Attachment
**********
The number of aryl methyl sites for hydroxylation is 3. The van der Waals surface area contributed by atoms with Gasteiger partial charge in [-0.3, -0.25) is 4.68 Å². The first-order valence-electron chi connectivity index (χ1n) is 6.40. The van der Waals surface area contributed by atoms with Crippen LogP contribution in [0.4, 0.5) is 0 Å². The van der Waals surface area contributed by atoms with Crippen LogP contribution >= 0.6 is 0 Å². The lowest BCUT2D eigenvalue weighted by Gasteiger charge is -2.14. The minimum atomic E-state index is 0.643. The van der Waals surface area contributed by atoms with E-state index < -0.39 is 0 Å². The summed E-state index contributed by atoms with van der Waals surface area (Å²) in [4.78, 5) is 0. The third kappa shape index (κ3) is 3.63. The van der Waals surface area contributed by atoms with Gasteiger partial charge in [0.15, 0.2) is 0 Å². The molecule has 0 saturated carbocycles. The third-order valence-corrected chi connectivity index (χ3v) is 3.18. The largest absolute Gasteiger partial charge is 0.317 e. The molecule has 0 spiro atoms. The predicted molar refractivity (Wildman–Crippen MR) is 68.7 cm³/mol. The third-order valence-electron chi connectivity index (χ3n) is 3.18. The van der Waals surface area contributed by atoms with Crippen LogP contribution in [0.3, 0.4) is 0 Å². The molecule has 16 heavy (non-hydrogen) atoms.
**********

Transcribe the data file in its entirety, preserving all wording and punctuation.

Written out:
The number of aryl methyl sites for hydroxylation is 3. The van der Waals surface area contributed by atoms with Gasteiger partial charge in [-0.3, -0.25) is 4.68 Å². The first-order valence-electron chi connectivity index (χ1n) is 6.40. The van der Waals surface area contributed by atoms with Crippen LogP contribution in [0.4, 0.5) is 0 Å². The van der Waals surface area contributed by atoms with Crippen LogP contribution >= 0.6 is 0 Å². The lowest BCUT2D eigenvalue weighted by Gasteiger charge is -2.14. The minimum atomic E-state index is 0.643. The van der Waals surface area contributed by atoms with E-state index < -0.39 is 0 Å². The summed E-state index contributed by atoms with van der Waals surface area (Å²) in [4.78, 5) is 0. The third kappa shape index (κ3) is 3.63. The van der Waals surface area contributed by atoms with Gasteiger partial charge in [0.15, 0.2) is 0 Å². The molecule has 0 saturated carbocycles. The third-order valence-corrected chi connectivity index (χ3v) is 3.18. The largest absolute Gasteiger partial charge is 0.317 e. The molecule has 0 spiro atoms. The predicted molar refractivity (Wildman–Crippen MR) is 68.7 cm³/mol. The third-order valence-electron chi connectivity index (χ3n) is 3.18. The van der Waals surface area contributed by atoms with Crippen LogP contribution in [0.3, 0.4) is 0 Å². The molecule has 16 heavy (non-hydrogen) atoms.